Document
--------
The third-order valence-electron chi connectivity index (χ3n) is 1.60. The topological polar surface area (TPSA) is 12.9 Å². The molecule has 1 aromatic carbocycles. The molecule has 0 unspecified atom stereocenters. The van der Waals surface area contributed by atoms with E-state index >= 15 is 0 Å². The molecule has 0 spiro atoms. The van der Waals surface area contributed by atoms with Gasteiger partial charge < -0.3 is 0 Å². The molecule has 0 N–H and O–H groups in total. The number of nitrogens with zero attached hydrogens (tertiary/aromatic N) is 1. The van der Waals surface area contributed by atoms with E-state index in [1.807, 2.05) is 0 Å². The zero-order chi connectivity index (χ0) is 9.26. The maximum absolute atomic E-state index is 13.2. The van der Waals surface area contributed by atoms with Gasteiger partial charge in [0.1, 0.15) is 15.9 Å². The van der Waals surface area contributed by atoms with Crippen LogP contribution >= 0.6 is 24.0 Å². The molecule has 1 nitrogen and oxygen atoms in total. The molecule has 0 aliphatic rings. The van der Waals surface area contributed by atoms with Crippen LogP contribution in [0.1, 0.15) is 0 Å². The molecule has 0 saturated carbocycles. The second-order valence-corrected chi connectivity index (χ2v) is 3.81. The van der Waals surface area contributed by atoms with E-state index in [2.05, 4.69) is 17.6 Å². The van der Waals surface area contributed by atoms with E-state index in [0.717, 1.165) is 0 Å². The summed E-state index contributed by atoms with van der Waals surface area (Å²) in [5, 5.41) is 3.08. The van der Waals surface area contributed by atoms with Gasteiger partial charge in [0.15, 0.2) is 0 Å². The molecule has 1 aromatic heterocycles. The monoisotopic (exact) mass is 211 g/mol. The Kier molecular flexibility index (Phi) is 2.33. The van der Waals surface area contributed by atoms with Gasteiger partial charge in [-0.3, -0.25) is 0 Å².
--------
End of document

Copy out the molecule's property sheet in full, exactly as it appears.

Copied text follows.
The third-order valence-electron chi connectivity index (χ3n) is 1.60. The topological polar surface area (TPSA) is 12.9 Å². The molecule has 1 aromatic carbocycles. The molecule has 0 unspecified atom stereocenters. The van der Waals surface area contributed by atoms with E-state index >= 15 is 0 Å². The molecule has 0 spiro atoms. The van der Waals surface area contributed by atoms with Gasteiger partial charge < -0.3 is 0 Å². The molecule has 0 N–H and O–H groups in total. The number of nitrogens with zero attached hydrogens (tertiary/aromatic N) is 1. The van der Waals surface area contributed by atoms with E-state index in [1.807, 2.05) is 0 Å². The zero-order chi connectivity index (χ0) is 9.26. The maximum absolute atomic E-state index is 13.2. The van der Waals surface area contributed by atoms with Gasteiger partial charge in [0.1, 0.15) is 15.9 Å². The van der Waals surface area contributed by atoms with Crippen LogP contribution >= 0.6 is 24.0 Å². The molecule has 1 nitrogen and oxygen atoms in total. The molecule has 0 aliphatic rings. The van der Waals surface area contributed by atoms with Crippen LogP contribution in [0.1, 0.15) is 0 Å². The molecule has 0 saturated carbocycles. The second-order valence-corrected chi connectivity index (χ2v) is 3.81. The van der Waals surface area contributed by atoms with E-state index in [2.05, 4.69) is 17.6 Å². The van der Waals surface area contributed by atoms with E-state index in [0.717, 1.165) is 0 Å². The summed E-state index contributed by atoms with van der Waals surface area (Å²) in [5, 5.41) is 3.08. The van der Waals surface area contributed by atoms with Gasteiger partial charge in [0.15, 0.2) is 0 Å². The molecule has 1 aromatic heterocycles. The monoisotopic (exact) mass is 211 g/mol. The Kier molecular flexibility index (Phi) is 2.33. The van der Waals surface area contributed by atoms with Gasteiger partial charge in [-0.3, -0.25) is 0 Å².